I have relatives in the community, but I cannot live or be buried there, though that is where I was raised. I cannot put it in terms more simple than this: The Indian Act determines where I live and where I die.

It is these truths that make me burn when I consider the possibility that someone with what seems to be no verifiable Indigenous ancestry has been accepted as, and in turn profited from, being ‘one of us’.

enoughI do not care about Joseph Boyden’s money or his success. I care about legitimacy, truth, and generational legacy. In spite of being separated as an adult, I care deeply for my childhood home. I have no reservations with, or lack of respect for my community. I only wonder- daily– how much longer we will suffer before Indigenous Peoples will become truly self-determining First Nations. If anyone asks me who I am, I refuse to say I have ‘Native roots’. I am Allana McDougall, daughter of Deborah Jones and Doug McDougall, raised by Murray and Joyce Jones in Hiawatha. The Indian Act tells me and many like me, that I am ‘not enough’ quantum to be Status, or to be allowed to come home.

hiawatha-line-31I ask you, Joseph Boyden, what is “enough”? Enough for what? To pass, or to come home, or to be accepted by our communities? Who decides?

I have this nagging thought that… in so much as we have allowed others to tell our communities who belongs to us and who doesn’t, those others will soon belong to us, too.

allana mcdougall writer profilepicWhere-ever there is no room to be found for self-determining distinction, there will be room for arbitrary extinction of our Treaty Rights. Who tells you who you are? Who the *&!# am I??? For the Silo, Allana McDougall.

2 Comments to The Indian Act Tells Me I Am Not Enough

  1. Did you know? Ontario is supporting adults with developmental disabilities in Brant as part of a province wide program that will help promote community-based employment and improve employment services and supports.

    Community Living Six Nations is receiving funding for its Pre-Employment Training & Placement, which will help adults with developmental disabilities in Six Nations. The agency will enhance its existing employment program through staff training and developing a pre-employment program. They will collaborate with a local employment support agency and community employers for training and job opportunities.

    This is one of 38 projects that is receiving support through the second phase of Ontario’s Employment and Modernization Fund (EMF), which promotes greater inclusion and independence for people with developmental disabilities in their communities.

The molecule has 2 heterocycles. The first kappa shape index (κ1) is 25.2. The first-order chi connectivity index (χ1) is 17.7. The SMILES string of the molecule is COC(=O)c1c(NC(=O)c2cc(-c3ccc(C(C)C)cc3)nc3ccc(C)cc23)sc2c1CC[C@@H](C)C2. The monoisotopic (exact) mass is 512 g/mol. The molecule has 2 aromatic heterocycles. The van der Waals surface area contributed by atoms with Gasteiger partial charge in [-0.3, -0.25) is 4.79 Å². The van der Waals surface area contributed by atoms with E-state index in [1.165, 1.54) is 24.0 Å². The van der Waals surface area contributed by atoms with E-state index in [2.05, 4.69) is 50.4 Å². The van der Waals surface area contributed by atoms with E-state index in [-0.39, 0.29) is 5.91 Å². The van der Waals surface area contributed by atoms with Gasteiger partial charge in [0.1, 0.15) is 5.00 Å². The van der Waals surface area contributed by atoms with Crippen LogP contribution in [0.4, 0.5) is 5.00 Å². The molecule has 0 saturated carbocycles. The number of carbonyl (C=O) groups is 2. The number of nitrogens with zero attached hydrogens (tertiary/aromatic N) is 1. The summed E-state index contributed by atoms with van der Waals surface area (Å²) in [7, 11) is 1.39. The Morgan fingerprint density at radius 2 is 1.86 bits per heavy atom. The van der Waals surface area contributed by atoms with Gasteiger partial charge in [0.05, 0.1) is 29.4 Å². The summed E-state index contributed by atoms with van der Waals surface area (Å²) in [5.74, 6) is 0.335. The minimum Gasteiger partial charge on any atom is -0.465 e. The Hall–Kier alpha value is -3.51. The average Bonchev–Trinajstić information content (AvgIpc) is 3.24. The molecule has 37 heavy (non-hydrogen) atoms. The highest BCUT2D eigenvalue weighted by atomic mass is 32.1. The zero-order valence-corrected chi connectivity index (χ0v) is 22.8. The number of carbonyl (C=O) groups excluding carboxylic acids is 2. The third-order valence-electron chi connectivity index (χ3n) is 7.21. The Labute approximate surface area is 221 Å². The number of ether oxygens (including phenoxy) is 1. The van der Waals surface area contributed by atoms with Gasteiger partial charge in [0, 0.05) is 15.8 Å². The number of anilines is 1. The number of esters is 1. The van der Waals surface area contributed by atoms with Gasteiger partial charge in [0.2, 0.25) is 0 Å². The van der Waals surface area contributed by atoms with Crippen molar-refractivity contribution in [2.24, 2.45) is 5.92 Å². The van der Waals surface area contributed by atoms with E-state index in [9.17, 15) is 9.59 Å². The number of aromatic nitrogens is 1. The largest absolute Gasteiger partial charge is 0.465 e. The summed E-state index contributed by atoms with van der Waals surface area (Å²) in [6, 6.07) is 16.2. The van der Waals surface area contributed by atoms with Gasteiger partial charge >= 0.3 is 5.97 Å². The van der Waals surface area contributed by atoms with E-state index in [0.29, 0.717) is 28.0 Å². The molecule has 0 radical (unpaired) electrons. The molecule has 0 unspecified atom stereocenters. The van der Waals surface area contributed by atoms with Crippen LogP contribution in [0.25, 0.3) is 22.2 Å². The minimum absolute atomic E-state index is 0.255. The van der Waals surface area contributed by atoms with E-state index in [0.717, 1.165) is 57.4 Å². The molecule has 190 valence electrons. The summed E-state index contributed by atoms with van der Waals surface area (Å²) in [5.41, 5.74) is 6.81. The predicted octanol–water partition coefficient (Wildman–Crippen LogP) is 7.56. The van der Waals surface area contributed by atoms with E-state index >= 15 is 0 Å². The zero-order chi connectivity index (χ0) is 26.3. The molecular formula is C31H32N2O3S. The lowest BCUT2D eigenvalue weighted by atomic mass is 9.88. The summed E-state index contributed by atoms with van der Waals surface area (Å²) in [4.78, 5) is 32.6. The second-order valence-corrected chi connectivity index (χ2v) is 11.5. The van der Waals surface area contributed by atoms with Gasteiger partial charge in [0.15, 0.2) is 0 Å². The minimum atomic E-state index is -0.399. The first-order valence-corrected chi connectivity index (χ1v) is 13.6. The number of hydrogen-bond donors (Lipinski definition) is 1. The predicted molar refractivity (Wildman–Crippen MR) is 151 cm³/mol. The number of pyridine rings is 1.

Supporting agencies and helping adults with developmental disabilities live as independently as possible is part of Ontario’s plan to create jobs, grow our economy and help people in their everyday lives.

    “As I visit agencies across the province, I see the continued expansion of strong partnerships that are driving more inclusivity for people with developmental disabilities in our communities. We have already begun to see the progress that the Employment and Modernization funding has had on agencies being able to deliver programs that are giving individuals with developmental disabilities greater opportunities for employment.
    — Dr. Helena Jaczek, Minister of Community and Social Services

    “The Employment and Modernization Fund is bringing meaningful change for people with developmental disabilities at Six Nations. We’ve seen firsthand the difference that these creative projects have made. Today’s announcement for a second phase of this funding means that we can continue to make strides in supporting this population in need.”
    — Dave Levac, MPP for Brant

    As part of Phase II of the Employment and Modernization Fund, the government is investing over $7 million for 38 creative projects across the province.
    Community Living Six Nationsis receiving $85,798 in 2017 for their Pre-Employment Training & Placement program.
    The EMF is part of the Ontario government’s $810 million multi-year investment strategy in community and developmental services.
    Ontario currently invests over $2 billion a year in developmental services.